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Venus Flytraps Capturing Pollinators

Researchers have identified which species are responsible for pollinating the carnivorous plants, but it's unclear why the plants don't eat them

 Venus Flytraps Capturing Pollinators

Burmese-python

PHOTOGRAPH BY VINCENT J. MUSI, NATIONAL GEOGRAPHIC CREATIVE

A Burmese python entwines Albert Killian in the Florida home he shares with 60 snakes. Tags noting the proper antivenom—and the nearest hospital that carries it—are posted next to venomous pets

Treated like a princess

PHOTOGRAPH BY VINCENT MUSI, NATIONAL GEOGRAPHIC CREATIVE

Ohio veterinarian Melanie Butera took in Dillie after the blind farm deer’s mother rejected her. Dillie used to sleep with Butera but now has her own room. “She’s treated like a princess,” says Butera

checkered beetle

PHOTOGRAPH BY ELSA YOUNGSTEADT

A recent study from NC State University finds that the checkered beetle is one of several insects that plays an important role in pollinating Venus flytraps

Dionaea muscipula

PHOTOGRAPH BY CLYDE SORENSON

Venus flytraps (Dionaea muscipula) are in a genus all their own, and are native to a relatively small area on the East Coast

John Matu

PHOTOGRAPH BY VINCENT J. MUSI, NATIONAL GEOGRAPHIC CREATIVE

John Matus bought Boo Boo impulsively as a cub. Last summer the Ohio man gave her to a wildlife sanctuary. “She needs to be with her own kind,” he says. “It’s a lonely life.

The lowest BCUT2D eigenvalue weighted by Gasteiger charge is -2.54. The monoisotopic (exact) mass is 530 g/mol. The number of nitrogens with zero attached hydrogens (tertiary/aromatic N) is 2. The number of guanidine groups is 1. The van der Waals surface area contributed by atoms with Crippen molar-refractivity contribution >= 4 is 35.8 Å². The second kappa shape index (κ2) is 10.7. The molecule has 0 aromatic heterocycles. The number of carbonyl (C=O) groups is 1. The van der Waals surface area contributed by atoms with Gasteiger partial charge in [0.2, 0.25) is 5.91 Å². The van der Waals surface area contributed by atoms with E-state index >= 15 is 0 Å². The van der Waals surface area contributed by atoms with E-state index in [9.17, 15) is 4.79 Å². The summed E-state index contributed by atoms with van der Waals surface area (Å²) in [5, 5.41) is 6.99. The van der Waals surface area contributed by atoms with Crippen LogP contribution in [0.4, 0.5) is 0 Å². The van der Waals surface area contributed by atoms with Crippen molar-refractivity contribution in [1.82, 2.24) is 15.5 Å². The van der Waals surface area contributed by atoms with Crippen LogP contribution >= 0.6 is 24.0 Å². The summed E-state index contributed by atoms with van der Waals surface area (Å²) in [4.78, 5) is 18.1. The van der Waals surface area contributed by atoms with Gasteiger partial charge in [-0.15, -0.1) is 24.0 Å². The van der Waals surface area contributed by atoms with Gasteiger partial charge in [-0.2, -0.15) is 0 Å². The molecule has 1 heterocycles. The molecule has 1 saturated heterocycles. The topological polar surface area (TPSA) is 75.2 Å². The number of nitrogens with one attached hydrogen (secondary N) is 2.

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Notch tipped

PHOTOGRAPH BY CLYDE SORENSON

The notch-tipped flower longhorn beetle is one of several insects that plays an important role in pollinating Venus flytraps. The study also found that Venus flytraps do not prey on these pollinator species

patas monkey

PHOTOGRAPH BY VINCENT J. MUSI, NATIONAL GEOGRAPHIC CREATIVE

Bobbi Phelan bought a patas monkey in part because they tend to avoid conflict. Even so, Eujo once got loose and scratched Phelan’s son and bit her dog. Eujo’s cage is attached to the living room of Phelan’s Indiana home, with a pet door leading outside to a larger enclosure

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zoologist

PHOTOGRAPH BY VINCENT J. MUSI, NATIONAL GEOGRAPHIC CREATIVE

Alison Pascoe Friedman, a zoologist, acquired Amelia in 1980 as a rescue and trained her for a behavioral research project. When the project ended, she brought the capuchin monkey to her home in New York. Amelia, 45, died in her sleep after this photo was taken

References : Nationalgeographic

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